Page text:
have the normal (my POV) "mediating source" as 2821-From. That's
5.3.6 (b) "redistribution" in RfC 1123.
seems to me to be in 100% agreement with the language of the
Yes, IIRC RfC 3834 doesn't explicitly say that "Mail From" must be
the "originator". It's IMHO an implicit assumption, chapter 4 in
3834 enumerates all other possibilities as bad ideas, because they
are not necessarily the "originator". Actually RfC 3834 is lost
if even the "Mail From" is some arbitrary "bounces to" or forged.
An autoresponder can't detect this situation, so that would be a
hopeless case (ignoring some SPF- or BATV-tricks).
[MX-quote found at the end of 6 just before 6.1]
and based on this simple observation it's clear that mail sent
to _another_ (3rd party) MX is a special case, where using the
original unmodified "Mail From" is far from "natural".
Unfortunately I am not understanding what you mean here. Please
say it again, differently.
RfC 1123 explains why source routes were not more "state of the art"
(1989), because MX was a much better idea. The quoted part of your
text is also about MX. And all is fine as long as there is only
one MX between sender and recipient. But if the recipient forwards
his mail to _another_ MX keeping the original MAIL FROM it breaks,
in that case the MAIL FROM is not more the responsible party.
It's a special case, because normally it makes no sense to send mail
via MX 1 to MX 2 (in another organization), after the 1st 251 or 551
the sender could update his address book and use the new address.
251 and 551 were (IMHO) meant as temporary workarounds, not as a
permanent forwarding solution. Of course the recipient is free to
do whatever he wants with his mail, but if that includes forwarding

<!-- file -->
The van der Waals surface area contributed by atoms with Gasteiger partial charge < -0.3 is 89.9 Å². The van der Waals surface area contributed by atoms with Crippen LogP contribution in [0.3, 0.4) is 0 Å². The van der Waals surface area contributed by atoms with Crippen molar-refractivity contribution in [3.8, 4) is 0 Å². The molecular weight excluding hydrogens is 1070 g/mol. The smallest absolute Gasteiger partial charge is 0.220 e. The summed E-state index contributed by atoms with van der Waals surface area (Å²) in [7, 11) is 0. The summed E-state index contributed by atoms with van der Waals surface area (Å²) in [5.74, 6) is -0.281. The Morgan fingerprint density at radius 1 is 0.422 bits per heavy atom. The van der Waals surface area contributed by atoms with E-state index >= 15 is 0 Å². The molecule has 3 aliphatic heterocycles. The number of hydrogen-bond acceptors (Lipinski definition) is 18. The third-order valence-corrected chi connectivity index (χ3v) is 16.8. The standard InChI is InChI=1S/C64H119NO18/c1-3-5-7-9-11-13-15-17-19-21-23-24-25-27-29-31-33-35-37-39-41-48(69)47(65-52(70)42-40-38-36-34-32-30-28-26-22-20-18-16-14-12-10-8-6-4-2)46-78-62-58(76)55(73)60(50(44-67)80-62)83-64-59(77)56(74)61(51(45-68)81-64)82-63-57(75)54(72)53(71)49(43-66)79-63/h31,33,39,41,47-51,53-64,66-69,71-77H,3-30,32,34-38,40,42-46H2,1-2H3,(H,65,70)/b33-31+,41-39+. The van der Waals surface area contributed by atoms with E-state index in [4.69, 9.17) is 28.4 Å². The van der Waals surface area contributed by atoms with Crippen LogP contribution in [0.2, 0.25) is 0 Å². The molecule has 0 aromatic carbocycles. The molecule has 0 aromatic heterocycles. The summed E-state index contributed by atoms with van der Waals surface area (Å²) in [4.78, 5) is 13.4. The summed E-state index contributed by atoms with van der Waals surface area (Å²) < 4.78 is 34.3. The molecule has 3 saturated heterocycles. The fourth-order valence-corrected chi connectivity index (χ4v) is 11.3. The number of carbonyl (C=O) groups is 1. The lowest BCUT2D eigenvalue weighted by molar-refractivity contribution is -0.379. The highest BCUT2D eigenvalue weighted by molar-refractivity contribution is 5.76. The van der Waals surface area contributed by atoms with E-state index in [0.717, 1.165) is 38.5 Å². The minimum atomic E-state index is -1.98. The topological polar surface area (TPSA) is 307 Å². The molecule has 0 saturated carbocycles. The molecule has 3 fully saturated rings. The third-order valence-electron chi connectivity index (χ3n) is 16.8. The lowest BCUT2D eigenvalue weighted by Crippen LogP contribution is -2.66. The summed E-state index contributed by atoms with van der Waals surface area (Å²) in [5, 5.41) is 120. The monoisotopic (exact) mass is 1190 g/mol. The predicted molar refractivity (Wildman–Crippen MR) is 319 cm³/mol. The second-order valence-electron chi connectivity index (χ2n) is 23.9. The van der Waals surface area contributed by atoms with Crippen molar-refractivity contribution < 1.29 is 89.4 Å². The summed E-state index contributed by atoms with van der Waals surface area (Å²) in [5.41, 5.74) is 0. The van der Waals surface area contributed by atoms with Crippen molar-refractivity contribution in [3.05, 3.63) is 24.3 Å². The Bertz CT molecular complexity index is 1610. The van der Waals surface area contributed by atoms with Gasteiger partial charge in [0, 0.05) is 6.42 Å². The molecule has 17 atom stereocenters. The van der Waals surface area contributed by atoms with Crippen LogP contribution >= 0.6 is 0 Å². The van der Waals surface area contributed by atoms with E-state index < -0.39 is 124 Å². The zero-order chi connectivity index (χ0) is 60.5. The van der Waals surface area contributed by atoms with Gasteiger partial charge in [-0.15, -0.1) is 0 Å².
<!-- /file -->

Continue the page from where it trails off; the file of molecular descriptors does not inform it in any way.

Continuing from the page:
to another MX he should make sure that it's not normal to keep the
old "Mail From" instead of using his own "Mail From".
Any problem between MX 1 and MX 2 is something where the original
sender can't help, and he's not necessarily interested in any error
messages caused by this kind of "forwarding to 3rd parties". The
same situation as for mailing lists or other "redistributions" (you
use the term "mediating source").
it's not allowed by STD 10
I am not understanding what it is that you believe is not allowed.
The "mediating source" would at least add his FQDN to the "reverse
path", and so the "Mail From" would be always different from the
original "Mail From", and indicate the last responsible party. Any
bounce from MX 2 would go via MX 1 to the sender. That was a reason
for MX 1 to avoid these bounces (in a STD 10 world). Later without
real reverse paths the responsibility of MX 1 was much smaller.
if the two sides are in the same messaging environment, then they
do not need a gateway.
Then you probably consider mail and net news as different "message
environments". If I had my own LAN with SMTP, 127.* IPs, and funny
TLDs, then my gateway to the Internet better replaces funny addresses
(incl. Mail From) by something with a meaning in the Internet. If I
decide that ICANN isn't good enough and use some alternate DNS (in
addition to ICANN's DNS) my MTAs should make sure that they don't
use alternate addresses while talking to Internet MTAs. Gateways
_must_ use addresses understood on the relevant side of the gateway,
normally there's no "may choose to use a new address".
Recognizing that gateways operate at the MUA level
is an explicit goal for the architecture document.
Okay, apparently you define "MUA level" as "something above SMTP",
and that has nothing to do with (ab)using ordinary MUAs as gateways.
In that sense you'd probably say that a "Web proxy" operates at the
"browser level". I've no better idea without inventing a new term
like "mail application" (and that's ugly).
Real forgery problems are due to a lack of authentication
techniques, not debates about actual semantics.
I'm not sure, this semantical difference explains why SPF is no
part of CSV or vice versa, and when I heard about SPF the first
time I actually thought that somebody has implemented RMX. With
your "bounces to" concept RMX would be unthinkable or at least
an obscure idea. And with a literal "Mail From" concept RMX is
the most natural fix of SMTP after it lost its reverse paths.
P.S.: For unknown reasons your mail didn't make it from IMC to
GMaNe yet, therefore I've added a CC: